Sri Lanka is forced to peg the currency and collect extra forex reserves under an IMF program, which requires slightly higher rates than the free market rate to maintain an exchange rate peg (currency board rate) and match forex reserves to domestic money supply.

Deadly Stimulus

Keynesian stimulus is a deadly remedy, especially when the credit demand is recovering, generating monetary instability and balance of payments trouble in a peg, as the collapse of the Bretton-Woods system showed in 1971-3 when Fed Governor Arthur Burns attempted similar actions.

Even with a floating rate, inflation and mal-investment and steep downturns come, if the stimulus is kept up long enough, as the US Fed proved in the 'Great Recession' and the earlier Great Depression, which followed the 'Roaring Twenties' bubble.

Keynesian stimulus is a revival of money printing-led economic activity originally proposed by the likes of Scottish Mercantilist John Law, who brought France to its knees.

"It was John Maynard Keynes, a man of great intellect but limited knowledge of economic theory, who ultimately succeeded in rehabilitating a view long the preserve of cranks..." Austrian economist F A Hayek, who had shown the errors of his 'Treatise in Money' in the 1930s, said many decades later.

"The claim of an eminent public figure and brilliant polemicist to provide a cheap and easy means of permanently preventing serious unemployment conquered public opinion and, after his death, professional opinion too."

Hayek said Keynes' General Theory, inroduced in 1936, managed to gain more professional support and later when everyone supported the 'wholly Keynesian' Bretton Woods deal, he withdrew from the debate since opposing the orthodox juggernaut would have deprived him of a hearing on other matters.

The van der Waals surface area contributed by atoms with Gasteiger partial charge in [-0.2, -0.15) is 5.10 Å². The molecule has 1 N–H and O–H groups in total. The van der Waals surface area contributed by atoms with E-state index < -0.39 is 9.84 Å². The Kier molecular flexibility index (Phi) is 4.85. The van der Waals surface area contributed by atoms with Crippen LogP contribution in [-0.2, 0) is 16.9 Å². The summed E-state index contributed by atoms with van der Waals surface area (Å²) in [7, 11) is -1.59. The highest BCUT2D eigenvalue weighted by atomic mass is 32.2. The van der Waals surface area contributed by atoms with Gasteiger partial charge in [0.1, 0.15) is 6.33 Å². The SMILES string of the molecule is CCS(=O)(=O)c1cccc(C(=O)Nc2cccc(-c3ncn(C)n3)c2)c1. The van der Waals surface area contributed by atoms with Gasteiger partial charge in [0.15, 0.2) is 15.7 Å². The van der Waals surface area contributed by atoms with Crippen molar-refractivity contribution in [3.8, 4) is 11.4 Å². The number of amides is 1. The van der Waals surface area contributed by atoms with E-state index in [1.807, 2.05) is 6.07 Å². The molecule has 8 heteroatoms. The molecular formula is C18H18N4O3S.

The Bretton-Woods was a soft-pegged system that falsely claimed it could maintain a peg to gold, while pursuing 'independent monetary policy' or money printing.

Hayek was awarded a Nobel prize in 1974 shortly after the collapse of the Bretton-Woods system. The prize was shared with Gunnar Myrdal, who was noted for his work on race relations, and who ironically was a backer of Keynesian policy.

Wickramaratne said in 1960, Sri Lanka had per capita income of 144 dollars, now it was 4,300.

"Singapore had an income of 400 dollars and now it was 55,000 dollar," he said. "Korea was at 87 dollars, now it is 35,000 dollars.

Keynesian Destruction

Unlike countries like Sri Lanka, South East Asian nations like Singapore refused to be seduced by money printing and currency depreciation. Sri Lanka, Singapore (and Malaysia) had currency boards at independence, where money printing was banned and exchange rates were fixed as a result.

There was some monetary instability leading to boom-bust cycles in Korea but permanent depreciation ended after nation-wide strikes from attempts to lower the real effective exchange rate and keep wages down in the mid-1980s.

Goh Keng Swee, the first Finance Minister of independent Singapore said Keynesian remedies led to the devaluation of the pound in 1967.

"In the end, gold convertibility of the US dollar was suspended in August 1971 and, shortly thereafter, the regime of floating currencies came into being," Goh said.

"My Cabinet colleagues took careful note of these dramatic events as they unfolded on the world’s financial scene. None of us believed that Keynesian economic policies could serve as Singapore’s guide to economic well-being.

"There was no effective way of exchange control in an open trading economy like ours to deal with the inevitable balance of payments troubles."

Since the break-up of the Bretton Woods system, the Singapore dollar had appreciated from 3.0 to about 1.2 to the US dollar, while Sri Lanka fell from around 5 to 180 against the US dollar, destroying living standards and investible capital.

The Maldives which also had a firm peg which had broken a few times, has a per capita GDP of 11,000 US dollars.  (Colombo/Mar10/2019-SB)